Type Systems for Distributed Programs: Components and Sessions

Ornela Dardha 1, 2, 3
1 FOCUS - Foundations of Component-based Ubiquitous Systems
CRISAM - Inria Sophia Antipolis - Méditerranée , DISI - Dipartimento di Informatica - Scienza e Ingegneria [Bologna]
Abstract : Modern software systems, in particular distributed ones, are everywhere around us and are at the basis of our everyday activities. Hence, guaranteeing their correctness, consistency and safety is of paramount importance. Their complexity makes the verification of such properties a very challenging task. It is natural to expect that these systems are reliable and above all usable. i) In order to be reliable, compositional models of software systems need to account for consistent dynamic reconfiguration, i.e., changing at runtime the communication patterns of a program. ii) In order to be useful, compositional models of software systems need to account for interaction, which can be seen as communication patterns among components which collaborate together to achieve a common task. The aim of the Ph.D. was to develop powerful techniques based on formal methods for the verification of correctness, consistency and safety properties related to dynamic reconfiguration and communication in complex distributed systems. In particular, static analysis techniques based on types and type systems appeared to be an adequate methodology, considering their success in guaranteeing not only basic safety properties, but also more sophisticated ones like, deadlock or livelock freedom in a concurrent setting. The main contributions of this dissertation are twofold. i) On the components side: we design types and a type system for a concurrent object-oriented calculus to statically ensure consistency of dynamic reconfigurations related to modifications of communication patterns in a program during execution time. ii) On the communication side: we study advanced safety properties related to communication in complex distributed systems like deadlock-freedom, livelock-freedom and progress. Most importantly, we exploit an encoding of types and terms of a typical distributed language, session π-calculus, into the standard typed π-calculus, in order to understand the expressive power of concurrent calculi with structured communication primitives and how they stand with respect to the standard typed concurrent calculi, namely (variants) of typed π-calculus. Then, we show how to derive in the session π-calculus basic properties, like type safety or complex ones, like progress, by encoding.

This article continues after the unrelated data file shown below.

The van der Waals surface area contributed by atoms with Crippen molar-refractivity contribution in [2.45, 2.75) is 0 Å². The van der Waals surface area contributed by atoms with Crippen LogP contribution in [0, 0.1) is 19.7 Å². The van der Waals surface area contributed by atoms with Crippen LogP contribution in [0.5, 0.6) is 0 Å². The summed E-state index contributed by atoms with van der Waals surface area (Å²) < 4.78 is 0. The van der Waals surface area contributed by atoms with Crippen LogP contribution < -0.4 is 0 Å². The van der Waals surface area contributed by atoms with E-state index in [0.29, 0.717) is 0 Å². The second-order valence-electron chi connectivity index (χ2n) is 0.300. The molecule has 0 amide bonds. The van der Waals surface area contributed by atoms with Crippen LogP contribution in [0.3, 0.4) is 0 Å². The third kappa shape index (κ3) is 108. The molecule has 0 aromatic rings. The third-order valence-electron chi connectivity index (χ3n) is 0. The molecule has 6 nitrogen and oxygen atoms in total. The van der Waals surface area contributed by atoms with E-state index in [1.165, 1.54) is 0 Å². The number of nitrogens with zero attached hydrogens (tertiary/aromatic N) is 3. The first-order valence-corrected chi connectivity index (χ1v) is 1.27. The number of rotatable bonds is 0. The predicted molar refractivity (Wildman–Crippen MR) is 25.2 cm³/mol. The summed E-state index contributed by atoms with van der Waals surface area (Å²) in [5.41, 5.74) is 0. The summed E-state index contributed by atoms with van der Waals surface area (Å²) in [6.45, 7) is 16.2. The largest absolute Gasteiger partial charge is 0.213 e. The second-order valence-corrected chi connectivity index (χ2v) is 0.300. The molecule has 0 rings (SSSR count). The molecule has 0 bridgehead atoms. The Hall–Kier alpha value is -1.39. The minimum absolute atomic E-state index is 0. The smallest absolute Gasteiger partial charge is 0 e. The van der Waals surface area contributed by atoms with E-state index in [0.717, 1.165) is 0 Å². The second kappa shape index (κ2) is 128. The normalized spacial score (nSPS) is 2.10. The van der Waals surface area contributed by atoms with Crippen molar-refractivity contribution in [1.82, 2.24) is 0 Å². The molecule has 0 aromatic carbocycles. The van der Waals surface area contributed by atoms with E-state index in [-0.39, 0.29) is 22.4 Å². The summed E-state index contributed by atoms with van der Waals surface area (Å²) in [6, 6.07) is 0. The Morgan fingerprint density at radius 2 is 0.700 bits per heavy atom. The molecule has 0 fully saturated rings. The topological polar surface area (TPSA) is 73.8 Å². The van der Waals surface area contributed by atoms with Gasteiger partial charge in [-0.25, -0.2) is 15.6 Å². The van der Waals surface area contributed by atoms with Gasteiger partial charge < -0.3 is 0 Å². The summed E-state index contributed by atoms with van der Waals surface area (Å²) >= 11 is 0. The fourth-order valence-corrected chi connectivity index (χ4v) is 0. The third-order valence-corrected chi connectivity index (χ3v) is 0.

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Ornela Dardha. Type Systems for Distributed Programs: Components and Sessions. Programming Languages [cs.PL]. Università degli studi di Bologna, 2014. English. ⟨tel-01020998⟩

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